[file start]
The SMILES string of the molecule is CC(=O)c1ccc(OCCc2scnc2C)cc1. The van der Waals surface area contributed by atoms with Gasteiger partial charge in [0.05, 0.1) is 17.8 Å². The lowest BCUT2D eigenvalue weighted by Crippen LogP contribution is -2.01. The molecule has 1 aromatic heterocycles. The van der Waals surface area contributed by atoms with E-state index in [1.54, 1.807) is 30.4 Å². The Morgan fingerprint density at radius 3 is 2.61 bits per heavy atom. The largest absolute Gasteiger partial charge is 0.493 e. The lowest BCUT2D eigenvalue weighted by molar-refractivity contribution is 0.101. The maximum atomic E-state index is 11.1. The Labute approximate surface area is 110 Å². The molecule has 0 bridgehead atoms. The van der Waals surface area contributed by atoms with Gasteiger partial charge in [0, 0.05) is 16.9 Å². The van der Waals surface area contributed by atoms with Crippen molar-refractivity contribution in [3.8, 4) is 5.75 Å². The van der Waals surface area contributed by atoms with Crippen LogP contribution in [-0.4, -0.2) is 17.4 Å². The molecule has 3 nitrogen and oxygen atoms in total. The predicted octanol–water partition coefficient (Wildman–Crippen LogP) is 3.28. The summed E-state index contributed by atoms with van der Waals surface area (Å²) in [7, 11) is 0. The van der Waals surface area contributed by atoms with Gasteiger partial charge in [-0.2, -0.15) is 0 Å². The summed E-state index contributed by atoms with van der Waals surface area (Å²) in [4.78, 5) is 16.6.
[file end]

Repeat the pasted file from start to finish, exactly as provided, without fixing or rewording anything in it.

The SMILES string of the molecule is CC(=O)c1ccc(OCCc2scnc2C)cc1. The van der Waals surface area contributed by atoms with Gasteiger partial charge in [0.05, 0.1) is 17.8 Å². The lowest BCUT2D eigenvalue weighted by Crippen LogP contribution is -2.01. The molecule has 1 aromatic heterocycles. The van der Waals surface area contributed by atoms with E-state index in [1.54, 1.807) is 30.4 Å². The Morgan fingerprint density at radius 3 is 2.61 bits per heavy atom. The largest absolute Gasteiger partial charge is 0.493 e. The lowest BCUT2D eigenvalue weighted by molar-refractivity contribution is 0.101. The maximum atomic E-state index is 11.1. The Labute approximate surface area is 110 Å². The molecule has 0 bridgehead atoms. The van der Waals surface area contributed by atoms with Gasteiger partial charge in [0, 0.05) is 16.9 Å². The van der Waals surface area contributed by atoms with Crippen molar-refractivity contribution in [3.8, 4) is 5.75 Å². The van der Waals surface area contributed by atoms with Crippen LogP contribution in [-0.4, -0.2) is 17.4 Å². The molecule has 3 nitrogen and oxygen atoms in total. The predicted octanol–water partition coefficient (Wildman–Crippen LogP) is 3.28. The summed E-state index contributed by atoms with van der Waals surface area (Å²) in [7, 11) is 0. The van der Waals surface area contributed by atoms with Gasteiger partial charge in [-0.2, -0.15) is 0 Å². The summed E-state index contributed by atoms with van der Waals surface area (Å²) in [4.78, 5) is 16.6.